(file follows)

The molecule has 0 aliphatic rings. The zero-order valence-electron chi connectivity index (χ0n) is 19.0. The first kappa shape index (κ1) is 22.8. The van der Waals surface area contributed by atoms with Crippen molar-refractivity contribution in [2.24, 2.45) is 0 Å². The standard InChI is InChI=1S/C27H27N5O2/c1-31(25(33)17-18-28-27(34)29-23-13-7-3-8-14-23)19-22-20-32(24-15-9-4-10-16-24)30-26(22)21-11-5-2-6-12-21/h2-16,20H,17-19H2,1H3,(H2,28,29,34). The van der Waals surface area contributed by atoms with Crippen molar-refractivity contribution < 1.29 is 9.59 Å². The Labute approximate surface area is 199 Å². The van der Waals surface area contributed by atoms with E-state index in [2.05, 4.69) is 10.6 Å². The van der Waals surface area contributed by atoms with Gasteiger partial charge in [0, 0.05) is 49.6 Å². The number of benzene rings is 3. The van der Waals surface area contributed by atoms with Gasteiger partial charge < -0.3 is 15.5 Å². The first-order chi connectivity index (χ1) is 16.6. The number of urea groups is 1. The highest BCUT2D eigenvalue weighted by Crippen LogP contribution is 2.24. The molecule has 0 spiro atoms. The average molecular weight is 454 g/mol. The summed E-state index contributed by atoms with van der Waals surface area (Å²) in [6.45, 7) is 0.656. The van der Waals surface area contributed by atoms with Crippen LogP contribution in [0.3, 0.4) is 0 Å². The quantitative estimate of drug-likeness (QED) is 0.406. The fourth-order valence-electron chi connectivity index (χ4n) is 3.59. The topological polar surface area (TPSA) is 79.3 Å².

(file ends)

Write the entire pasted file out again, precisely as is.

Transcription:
The molecule has 0 aliphatic rings. The zero-order valence-electron chi connectivity index (χ0n) is 19.0. The first kappa shape index (κ1) is 22.8. The van der Waals surface area contributed by atoms with Crippen molar-refractivity contribution in [2.24, 2.45) is 0 Å². The standard InChI is InChI=1S/C27H27N5O2/c1-31(25(33)17-18-28-27(34)29-23-13-7-3-8-14-23)19-22-20-32(24-15-9-4-10-16-24)30-26(22)21-11-5-2-6-12-21/h2-16,20H,17-19H2,1H3,(H2,28,29,34). The van der Waals surface area contributed by atoms with Crippen molar-refractivity contribution < 1.29 is 9.59 Å². The Labute approximate surface area is 199 Å². The van der Waals surface area contributed by atoms with E-state index in [2.05, 4.69) is 10.6 Å². The van der Waals surface area contributed by atoms with Gasteiger partial charge in [0, 0.05) is 49.6 Å². The number of benzene rings is 3. The van der Waals surface area contributed by atoms with Gasteiger partial charge < -0.3 is 15.5 Å². The first-order chi connectivity index (χ1) is 16.6. The number of urea groups is 1. The highest BCUT2D eigenvalue weighted by Crippen LogP contribution is 2.24. The molecule has 0 spiro atoms. The average molecular weight is 454 g/mol. The summed E-state index contributed by atoms with van der Waals surface area (Å²) in [6.45, 7) is 0.656. The van der Waals surface area contributed by atoms with Crippen LogP contribution in [0.3, 0.4) is 0 Å². The quantitative estimate of drug-likeness (QED) is 0.406. The fourth-order valence-electron chi connectivity index (χ4n) is 3.59. The topological polar surface area (TPSA) is 79.3 Å².